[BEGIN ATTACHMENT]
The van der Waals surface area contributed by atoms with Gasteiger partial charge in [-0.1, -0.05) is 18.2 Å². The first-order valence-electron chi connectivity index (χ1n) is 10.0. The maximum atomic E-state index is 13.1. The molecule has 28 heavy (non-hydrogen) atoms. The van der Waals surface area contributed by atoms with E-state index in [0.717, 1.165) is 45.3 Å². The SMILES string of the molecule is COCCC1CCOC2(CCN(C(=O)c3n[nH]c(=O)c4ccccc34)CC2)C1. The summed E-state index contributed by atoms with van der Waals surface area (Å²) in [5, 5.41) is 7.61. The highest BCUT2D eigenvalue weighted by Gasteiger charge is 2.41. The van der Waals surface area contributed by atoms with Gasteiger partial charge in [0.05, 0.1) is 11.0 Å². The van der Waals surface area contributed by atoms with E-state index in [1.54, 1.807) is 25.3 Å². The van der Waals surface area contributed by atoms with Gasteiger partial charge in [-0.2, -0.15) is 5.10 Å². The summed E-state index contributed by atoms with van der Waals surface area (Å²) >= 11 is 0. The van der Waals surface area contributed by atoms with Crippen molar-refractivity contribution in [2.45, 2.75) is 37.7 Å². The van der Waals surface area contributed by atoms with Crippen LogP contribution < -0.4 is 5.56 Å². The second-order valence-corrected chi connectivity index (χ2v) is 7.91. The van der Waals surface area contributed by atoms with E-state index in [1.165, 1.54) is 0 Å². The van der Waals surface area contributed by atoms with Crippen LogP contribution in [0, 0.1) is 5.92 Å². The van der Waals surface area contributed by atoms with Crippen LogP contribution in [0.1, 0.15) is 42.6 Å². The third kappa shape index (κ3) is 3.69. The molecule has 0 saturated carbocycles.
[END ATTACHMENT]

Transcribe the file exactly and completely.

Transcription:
The van der Waals surface area contributed by atoms with Gasteiger partial charge in [-0.1, -0.05) is 18.2 Å². The first-order valence-electron chi connectivity index (χ1n) is 10.0. The maximum atomic E-state index is 13.1. The molecule has 28 heavy (non-hydrogen) atoms. The van der Waals surface area contributed by atoms with E-state index in [0.717, 1.165) is 45.3 Å². The SMILES string of the molecule is COCCC1CCOC2(CCN(C(=O)c3n[nH]c(=O)c4ccccc34)CC2)C1. The summed E-state index contributed by atoms with van der Waals surface area (Å²) in [5, 5.41) is 7.61. The highest BCUT2D eigenvalue weighted by Gasteiger charge is 2.41. The van der Waals surface area contributed by atoms with Gasteiger partial charge in [0.05, 0.1) is 11.0 Å². The van der Waals surface area contributed by atoms with E-state index in [1.54, 1.807) is 25.3 Å². The van der Waals surface area contributed by atoms with Gasteiger partial charge in [-0.2, -0.15) is 5.10 Å². The summed E-state index contributed by atoms with van der Waals surface area (Å²) >= 11 is 0. The van der Waals surface area contributed by atoms with Crippen molar-refractivity contribution in [2.45, 2.75) is 37.7 Å². The van der Waals surface area contributed by atoms with Crippen LogP contribution < -0.4 is 5.56 Å². The second-order valence-corrected chi connectivity index (χ2v) is 7.91. The van der Waals surface area contributed by atoms with E-state index in [1.165, 1.54) is 0 Å². The van der Waals surface area contributed by atoms with Crippen LogP contribution in [0, 0.1) is 5.92 Å². The van der Waals surface area contributed by atoms with Crippen LogP contribution in [0.1, 0.15) is 42.6 Å². The third kappa shape index (κ3) is 3.69. The molecule has 0 saturated carbocycles.